After Johannes’ letter to me (see blog post below), I felt it only fitting to title this as “my children”, so let me introduce you to these vibrant children of mine:
Johannes: 15 years old, starting high school, wants to be a pastor or doctor, lives with Auntie Gugu who is paying for his schooling, and is going to change the world one life at a time
Pununu: 15 years old, repeating grade 6, doesn’t know exactly what he wants to do yet, lives in Mangwaneni but if he applies himself can really have a bright future
Ayanda: 15 years old, repeating Form I of high school, is very smart and kind, lives in Mangwaneni but behaves like she was raised in a good home and environment (which is pretty amazing…sometimes I still wonder how in the world she turned out so well!)
Nomphilo: 16 years old, has a home and parents but doesn’t live with them, instead she lives with Tenele and their boyfriends in Mangwaneni, she is much smarter than she pretends to be, and she wants to go back to school
Tenele: 15 years old and you know her story
Temu: 14 years old, moving on to grade 5 and is a sweet, shy, but mischievous young woman, she lives in Mangwaneni and also can have a bright future
Sphilile: 15 or 16 years old, going to high school next year like Johannes and also is supported by Auntie Gugu, she is absolutely brilliant, wise, kind, and mature for her age, she lives with her family a ways away from here…I unfortunately haven’t seen her in awhile but will once school starts again
Aside from Sphilile, whom I couldn’t get a hold of, I took my kids out for an entire day for a Christmas celebration/present. I took them along with two other volunteers to Milwane Game Park, where we walked through the wildlife and looked at the animals.
In the center of the game park was a lovely and beautiful blue pool where we spent most of our time. In Swazi there are very few opportunities to get in water, so on hot days like this one, the pool was the most amazing refreshment ever! And the kids LOVED it! It brought me so much joy seeing them splashing and jumping and laughing and playing in the water all day. It was incredible to watch them because their backgrounds and problems and poverty, etc. completely disappeared and they became just normal teenagers you would see any where in the world. I have never seen so many smiles on their faces before. Even Tenele, who normally hides her smile because of her missing front tooth, couldn’t stop from beaming ear to ear! It was truly one of the best days I’ve had! And it only gets better…
We had a picnic lunch with bread and peanut butter, apples, bananas, chips, and juice boxes (totally American according to my two fellow British mates). Eilidh commented how cute it was to watch me with them, especially at lunch time because it was like I was a true mother. I never in my life thought that being called a mom would be such a splendid compliment, but I absolutely love it! So I was thrilled when Eilidh told me that she even felt like my daughter during the trip and loved seeing me like that with the kids, especially when I tried getting them all out of the water to leave (which was a bit of a chore, but definitely did it in a motherly fashion.)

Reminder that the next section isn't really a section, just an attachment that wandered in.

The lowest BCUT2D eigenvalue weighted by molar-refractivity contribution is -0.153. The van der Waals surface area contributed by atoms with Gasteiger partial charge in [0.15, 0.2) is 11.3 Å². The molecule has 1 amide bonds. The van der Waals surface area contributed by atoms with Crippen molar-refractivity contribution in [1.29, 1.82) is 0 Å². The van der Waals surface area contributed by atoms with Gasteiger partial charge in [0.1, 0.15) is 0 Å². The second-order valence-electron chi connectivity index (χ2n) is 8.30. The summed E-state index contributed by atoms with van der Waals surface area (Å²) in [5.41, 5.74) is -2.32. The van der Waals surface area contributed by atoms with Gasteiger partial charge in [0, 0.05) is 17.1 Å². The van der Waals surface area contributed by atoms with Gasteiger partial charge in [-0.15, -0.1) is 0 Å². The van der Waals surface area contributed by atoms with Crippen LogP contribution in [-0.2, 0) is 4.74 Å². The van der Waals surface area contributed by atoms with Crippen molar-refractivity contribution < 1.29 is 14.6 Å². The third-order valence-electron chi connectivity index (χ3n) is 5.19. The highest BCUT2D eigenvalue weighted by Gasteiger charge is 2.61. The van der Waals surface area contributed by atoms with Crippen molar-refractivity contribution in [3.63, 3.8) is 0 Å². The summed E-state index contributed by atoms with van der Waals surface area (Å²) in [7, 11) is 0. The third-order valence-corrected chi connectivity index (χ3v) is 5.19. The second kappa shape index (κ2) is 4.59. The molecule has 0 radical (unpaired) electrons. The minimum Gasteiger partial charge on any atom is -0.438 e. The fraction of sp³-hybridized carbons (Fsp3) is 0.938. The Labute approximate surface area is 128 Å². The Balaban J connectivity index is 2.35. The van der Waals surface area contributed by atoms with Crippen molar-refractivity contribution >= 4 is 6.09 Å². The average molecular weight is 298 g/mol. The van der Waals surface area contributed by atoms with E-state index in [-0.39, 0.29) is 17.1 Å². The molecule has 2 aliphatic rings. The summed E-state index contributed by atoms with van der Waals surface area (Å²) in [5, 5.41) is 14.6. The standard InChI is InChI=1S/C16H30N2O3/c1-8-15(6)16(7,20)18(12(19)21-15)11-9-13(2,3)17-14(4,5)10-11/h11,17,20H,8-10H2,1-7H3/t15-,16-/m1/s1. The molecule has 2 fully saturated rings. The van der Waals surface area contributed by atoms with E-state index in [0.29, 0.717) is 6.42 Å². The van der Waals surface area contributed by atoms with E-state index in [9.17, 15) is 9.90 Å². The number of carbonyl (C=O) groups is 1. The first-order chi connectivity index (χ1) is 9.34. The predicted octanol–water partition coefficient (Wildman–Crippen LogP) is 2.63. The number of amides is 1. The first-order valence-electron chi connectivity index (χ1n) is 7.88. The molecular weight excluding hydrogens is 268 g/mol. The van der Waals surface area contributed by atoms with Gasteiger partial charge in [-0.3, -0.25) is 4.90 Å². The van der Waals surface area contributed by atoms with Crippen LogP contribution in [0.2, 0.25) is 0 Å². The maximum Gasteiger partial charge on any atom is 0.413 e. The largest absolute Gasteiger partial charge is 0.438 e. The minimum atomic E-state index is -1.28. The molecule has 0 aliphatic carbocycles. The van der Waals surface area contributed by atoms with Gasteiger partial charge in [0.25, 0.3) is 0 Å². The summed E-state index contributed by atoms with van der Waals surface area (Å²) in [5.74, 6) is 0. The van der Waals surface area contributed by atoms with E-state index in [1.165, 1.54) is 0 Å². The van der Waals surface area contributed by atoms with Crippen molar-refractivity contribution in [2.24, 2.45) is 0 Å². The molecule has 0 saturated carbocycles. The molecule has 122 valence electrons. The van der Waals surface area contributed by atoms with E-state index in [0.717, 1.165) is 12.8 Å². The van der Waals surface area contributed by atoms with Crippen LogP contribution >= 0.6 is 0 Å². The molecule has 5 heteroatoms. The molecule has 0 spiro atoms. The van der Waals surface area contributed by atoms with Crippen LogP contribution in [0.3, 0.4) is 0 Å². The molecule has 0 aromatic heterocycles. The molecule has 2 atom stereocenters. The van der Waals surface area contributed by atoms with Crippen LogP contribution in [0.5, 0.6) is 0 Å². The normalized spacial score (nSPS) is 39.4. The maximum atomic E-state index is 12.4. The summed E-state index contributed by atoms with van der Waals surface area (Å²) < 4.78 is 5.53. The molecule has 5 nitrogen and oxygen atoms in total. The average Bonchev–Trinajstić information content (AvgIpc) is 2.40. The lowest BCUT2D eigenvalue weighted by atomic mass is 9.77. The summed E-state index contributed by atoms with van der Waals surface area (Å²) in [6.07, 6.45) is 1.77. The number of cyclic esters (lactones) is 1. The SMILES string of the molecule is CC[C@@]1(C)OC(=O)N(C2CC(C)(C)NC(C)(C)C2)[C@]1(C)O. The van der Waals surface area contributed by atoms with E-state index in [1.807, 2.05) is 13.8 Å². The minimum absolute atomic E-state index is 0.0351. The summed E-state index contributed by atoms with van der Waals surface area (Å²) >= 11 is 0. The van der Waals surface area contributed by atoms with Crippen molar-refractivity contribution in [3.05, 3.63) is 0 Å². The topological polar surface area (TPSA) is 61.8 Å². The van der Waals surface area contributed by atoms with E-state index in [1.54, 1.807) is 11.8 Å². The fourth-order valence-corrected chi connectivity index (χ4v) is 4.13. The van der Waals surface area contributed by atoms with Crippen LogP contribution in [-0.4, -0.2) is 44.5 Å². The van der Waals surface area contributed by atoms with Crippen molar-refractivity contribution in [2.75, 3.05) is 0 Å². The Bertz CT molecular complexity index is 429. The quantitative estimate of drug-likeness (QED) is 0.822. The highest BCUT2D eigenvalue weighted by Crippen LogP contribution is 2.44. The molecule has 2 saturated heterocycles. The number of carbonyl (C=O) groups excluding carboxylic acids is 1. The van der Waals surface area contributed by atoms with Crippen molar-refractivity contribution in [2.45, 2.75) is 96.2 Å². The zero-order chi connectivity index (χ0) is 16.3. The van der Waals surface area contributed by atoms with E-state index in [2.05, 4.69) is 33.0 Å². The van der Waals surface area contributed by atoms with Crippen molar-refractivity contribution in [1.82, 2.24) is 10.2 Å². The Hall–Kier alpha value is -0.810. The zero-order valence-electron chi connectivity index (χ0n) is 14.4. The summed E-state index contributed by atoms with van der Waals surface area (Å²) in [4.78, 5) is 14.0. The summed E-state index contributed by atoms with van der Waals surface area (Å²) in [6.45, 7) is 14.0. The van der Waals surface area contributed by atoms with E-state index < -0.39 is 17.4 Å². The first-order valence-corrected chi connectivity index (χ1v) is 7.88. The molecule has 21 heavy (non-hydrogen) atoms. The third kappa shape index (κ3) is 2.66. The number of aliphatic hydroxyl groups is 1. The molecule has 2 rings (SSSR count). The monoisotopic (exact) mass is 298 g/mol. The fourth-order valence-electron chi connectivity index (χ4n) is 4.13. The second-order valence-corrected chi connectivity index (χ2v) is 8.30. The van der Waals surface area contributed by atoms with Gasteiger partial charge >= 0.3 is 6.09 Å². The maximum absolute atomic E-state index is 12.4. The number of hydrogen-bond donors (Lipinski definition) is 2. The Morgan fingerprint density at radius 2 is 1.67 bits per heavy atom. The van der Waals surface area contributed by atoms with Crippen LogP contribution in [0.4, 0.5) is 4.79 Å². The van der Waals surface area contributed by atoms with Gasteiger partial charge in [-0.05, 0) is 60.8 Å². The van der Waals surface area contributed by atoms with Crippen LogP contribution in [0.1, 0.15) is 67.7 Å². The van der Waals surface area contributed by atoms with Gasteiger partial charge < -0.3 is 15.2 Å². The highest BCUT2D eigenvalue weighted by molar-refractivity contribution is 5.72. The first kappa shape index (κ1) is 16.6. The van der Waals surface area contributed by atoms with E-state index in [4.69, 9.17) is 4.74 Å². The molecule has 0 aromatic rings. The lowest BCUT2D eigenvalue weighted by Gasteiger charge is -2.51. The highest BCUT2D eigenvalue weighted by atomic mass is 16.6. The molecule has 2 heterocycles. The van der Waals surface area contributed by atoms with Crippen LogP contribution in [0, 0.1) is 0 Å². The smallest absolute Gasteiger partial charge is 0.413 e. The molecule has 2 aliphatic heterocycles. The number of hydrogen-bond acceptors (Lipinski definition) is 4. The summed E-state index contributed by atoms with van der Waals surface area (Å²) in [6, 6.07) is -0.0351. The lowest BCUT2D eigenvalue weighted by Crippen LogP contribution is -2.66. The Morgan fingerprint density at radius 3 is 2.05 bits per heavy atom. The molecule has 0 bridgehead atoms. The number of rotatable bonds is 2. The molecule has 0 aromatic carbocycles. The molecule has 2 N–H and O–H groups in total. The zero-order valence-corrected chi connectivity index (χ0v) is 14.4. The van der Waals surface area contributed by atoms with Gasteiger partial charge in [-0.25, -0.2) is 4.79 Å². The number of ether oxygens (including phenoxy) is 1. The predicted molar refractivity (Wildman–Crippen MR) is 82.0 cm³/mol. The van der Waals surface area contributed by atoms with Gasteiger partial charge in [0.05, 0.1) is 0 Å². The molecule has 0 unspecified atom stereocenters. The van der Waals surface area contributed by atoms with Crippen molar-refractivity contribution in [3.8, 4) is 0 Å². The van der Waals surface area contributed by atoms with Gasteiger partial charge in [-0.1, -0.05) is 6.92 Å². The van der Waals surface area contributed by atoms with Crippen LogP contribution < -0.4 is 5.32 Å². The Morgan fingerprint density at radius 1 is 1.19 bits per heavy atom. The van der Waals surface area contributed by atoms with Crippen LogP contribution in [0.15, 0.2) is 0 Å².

After Milwane Game Park, we came back to the chapel across the lawn of the house I stay in. We had our own Christmas prayer with the Christmas story, a short inspirational talk, a prayer chain, and some singing. I was surprised when Tenele took the prayer chain the most seriously. I had talked to them about how Christmas time is when we receive the greatest gift: Jesus Christ as Savior and that it’s a gift that upon receiving it should change our hearts. So I asked them to write something that they will change this year. Tenele wrote how she wants to change her life and that she’s changing by going to school and starting to go to church!
After the chapel, they opened their presents filled with journals, pens, a Bible, soap, wash cloth, playing cards, toothbrush, toothpaste and some goodies. I wrote messages and a prayer in each of their journals, and it was priceless watching their faces as they read the messages.
Following the gifts, we headed back to our house for dinner. While I prepared a dinner of crumbed chicken breast and green bean casserole with rice, the kids sat on the couch and watched Step Up on my laptop! Now, I really felt like a mother when I paused the movie for dinner and they all whined and wanted to keep watching. And as soon as they were done eating they begged to go back to the movie to finish it.
The night was nearly perfect, except for the fact that Tenele and Nomphilo refused to stay for dinner. They left after the chapel and presents. Apparently, (I asked Johannes and Ayanda and Pununu) the girls were talking about getting cigarettes and alcohol and Johannes told them that they shouldn’t and they got mad, threatened to have their boyfriends beat them up, and left anyway. Sometimes I don’t understand that girl…she denied a free dinner to pay for smokes and alcohol, well maybe she didn’t have to pay for it, I don’t know, but either way… eish! She goes from writing a deep response during the chapel to that! Sometimes it’s like she’s two completely different people, which may be how she tries to cope with it all. But she wrote me an absolutely splendid letter the next day, thanking me for the Christmas gifts and taking her out all day.
The greatest present for me was seeing their faces and hearts so full of joy. It was an incredible day—by far the best day I’ve had here! Here’s to “motherhood.” The joys far outweigh the pain.
Monday, 17 Jan, 2011
I love reading your blogs! Even though I've never met you, your heart for your kids is beautiful. We never went to Mangwaneni, I wish we had! Maybe when we come back we will!